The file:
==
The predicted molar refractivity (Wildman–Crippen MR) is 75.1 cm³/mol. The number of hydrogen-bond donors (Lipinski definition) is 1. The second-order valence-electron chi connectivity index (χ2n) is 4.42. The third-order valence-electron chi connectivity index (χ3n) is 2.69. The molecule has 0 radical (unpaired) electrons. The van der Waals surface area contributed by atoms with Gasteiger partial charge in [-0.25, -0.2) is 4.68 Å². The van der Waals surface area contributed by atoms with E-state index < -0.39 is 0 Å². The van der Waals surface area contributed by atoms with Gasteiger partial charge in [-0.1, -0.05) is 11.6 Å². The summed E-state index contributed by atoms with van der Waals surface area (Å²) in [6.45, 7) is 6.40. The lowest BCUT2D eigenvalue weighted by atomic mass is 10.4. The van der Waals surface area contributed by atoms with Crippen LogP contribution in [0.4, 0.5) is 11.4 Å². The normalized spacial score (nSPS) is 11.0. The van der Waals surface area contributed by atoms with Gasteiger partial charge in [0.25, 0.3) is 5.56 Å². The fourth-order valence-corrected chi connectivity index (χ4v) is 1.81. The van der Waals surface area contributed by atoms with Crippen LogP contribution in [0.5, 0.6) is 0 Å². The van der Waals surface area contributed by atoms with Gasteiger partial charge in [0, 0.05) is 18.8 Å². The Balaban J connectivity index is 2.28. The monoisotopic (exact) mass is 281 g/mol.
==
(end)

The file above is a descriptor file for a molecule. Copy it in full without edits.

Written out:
The predicted molar refractivity (Wildman–Crippen MR) is 75.1 cm³/mol. The number of hydrogen-bond donors (Lipinski definition) is 1. The second-order valence-electron chi connectivity index (χ2n) is 4.42. The third-order valence-electron chi connectivity index (χ3n) is 2.69. The molecule has 0 radical (unpaired) electrons. The van der Waals surface area contributed by atoms with Gasteiger partial charge in [-0.25, -0.2) is 4.68 Å². The van der Waals surface area contributed by atoms with E-state index < -0.39 is 0 Å². The van der Waals surface area contributed by atoms with Gasteiger partial charge in [-0.1, -0.05) is 11.6 Å². The summed E-state index contributed by atoms with van der Waals surface area (Å²) in [6.45, 7) is 6.40. The lowest BCUT2D eigenvalue weighted by atomic mass is 10.4. The van der Waals surface area contributed by atoms with Crippen LogP contribution in [0.4, 0.5) is 11.4 Å². The normalized spacial score (nSPS) is 11.0. The van der Waals surface area contributed by atoms with Gasteiger partial charge in [0.25, 0.3) is 5.56 Å². The fourth-order valence-corrected chi connectivity index (χ4v) is 1.81. The van der Waals surface area contributed by atoms with Crippen LogP contribution in [0.5, 0.6) is 0 Å². The van der Waals surface area contributed by atoms with Gasteiger partial charge in [0, 0.05) is 18.8 Å². The Balaban J connectivity index is 2.28. The monoisotopic (exact) mass is 281 g/mol.